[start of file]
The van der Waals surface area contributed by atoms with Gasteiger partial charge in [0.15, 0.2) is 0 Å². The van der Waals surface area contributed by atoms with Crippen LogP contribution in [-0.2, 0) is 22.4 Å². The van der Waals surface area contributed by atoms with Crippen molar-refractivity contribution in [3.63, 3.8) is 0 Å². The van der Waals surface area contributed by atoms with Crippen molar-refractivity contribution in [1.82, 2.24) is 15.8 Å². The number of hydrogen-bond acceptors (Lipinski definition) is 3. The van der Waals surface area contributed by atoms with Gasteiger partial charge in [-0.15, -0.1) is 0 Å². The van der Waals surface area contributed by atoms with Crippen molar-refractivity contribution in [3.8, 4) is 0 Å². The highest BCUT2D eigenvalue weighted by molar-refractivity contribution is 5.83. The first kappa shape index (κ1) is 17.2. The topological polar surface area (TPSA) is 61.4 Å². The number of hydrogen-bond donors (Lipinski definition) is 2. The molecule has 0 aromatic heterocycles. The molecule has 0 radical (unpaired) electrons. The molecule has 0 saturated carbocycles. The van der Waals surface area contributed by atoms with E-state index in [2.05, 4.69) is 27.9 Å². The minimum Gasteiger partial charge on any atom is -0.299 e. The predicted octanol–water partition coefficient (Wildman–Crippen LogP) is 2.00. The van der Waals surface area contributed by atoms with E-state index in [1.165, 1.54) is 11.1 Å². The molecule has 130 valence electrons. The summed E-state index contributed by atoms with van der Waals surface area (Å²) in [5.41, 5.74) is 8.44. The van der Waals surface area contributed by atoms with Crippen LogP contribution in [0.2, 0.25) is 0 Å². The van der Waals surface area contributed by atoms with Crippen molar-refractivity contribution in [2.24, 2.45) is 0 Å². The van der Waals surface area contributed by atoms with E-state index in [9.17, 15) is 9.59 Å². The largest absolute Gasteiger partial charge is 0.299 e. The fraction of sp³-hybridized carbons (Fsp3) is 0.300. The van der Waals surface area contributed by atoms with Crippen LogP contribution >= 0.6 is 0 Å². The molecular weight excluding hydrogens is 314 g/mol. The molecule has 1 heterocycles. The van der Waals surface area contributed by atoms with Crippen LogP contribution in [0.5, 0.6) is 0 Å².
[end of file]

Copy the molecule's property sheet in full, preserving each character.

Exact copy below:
The van der Waals surface area contributed by atoms with Gasteiger partial charge in [0.15, 0.2) is 0 Å². The van der Waals surface area contributed by atoms with Crippen LogP contribution in [-0.2, 0) is 22.4 Å². The van der Waals surface area contributed by atoms with Crippen molar-refractivity contribution in [3.63, 3.8) is 0 Å². The van der Waals surface area contributed by atoms with Crippen molar-refractivity contribution in [1.82, 2.24) is 15.8 Å². The number of hydrogen-bond acceptors (Lipinski definition) is 3. The van der Waals surface area contributed by atoms with Gasteiger partial charge in [-0.15, -0.1) is 0 Å². The van der Waals surface area contributed by atoms with Crippen molar-refractivity contribution in [3.8, 4) is 0 Å². The highest BCUT2D eigenvalue weighted by molar-refractivity contribution is 5.83. The first kappa shape index (κ1) is 17.2. The topological polar surface area (TPSA) is 61.4 Å². The number of hydrogen-bond donors (Lipinski definition) is 2. The molecule has 0 aromatic heterocycles. The molecule has 0 radical (unpaired) electrons. The molecule has 0 saturated carbocycles. The van der Waals surface area contributed by atoms with E-state index in [2.05, 4.69) is 27.9 Å². The minimum Gasteiger partial charge on any atom is -0.299 e. The predicted octanol–water partition coefficient (Wildman–Crippen LogP) is 2.00. The van der Waals surface area contributed by atoms with E-state index in [1.165, 1.54) is 11.1 Å². The molecule has 130 valence electrons. The summed E-state index contributed by atoms with van der Waals surface area (Å²) in [5.41, 5.74) is 8.44. The van der Waals surface area contributed by atoms with Crippen LogP contribution in [0.2, 0.25) is 0 Å². The van der Waals surface area contributed by atoms with Crippen molar-refractivity contribution in [2.24, 2.45) is 0 Å². The van der Waals surface area contributed by atoms with E-state index in [9.17, 15) is 9.59 Å². The largest absolute Gasteiger partial charge is 0.299 e. The fraction of sp³-hybridized carbons (Fsp3) is 0.300. The van der Waals surface area contributed by atoms with Crippen LogP contribution >= 0.6 is 0 Å². The molecular weight excluding hydrogens is 314 g/mol. The molecule has 1 heterocycles. The van der Waals surface area contributed by atoms with Crippen LogP contribution in [0.5, 0.6) is 0 Å².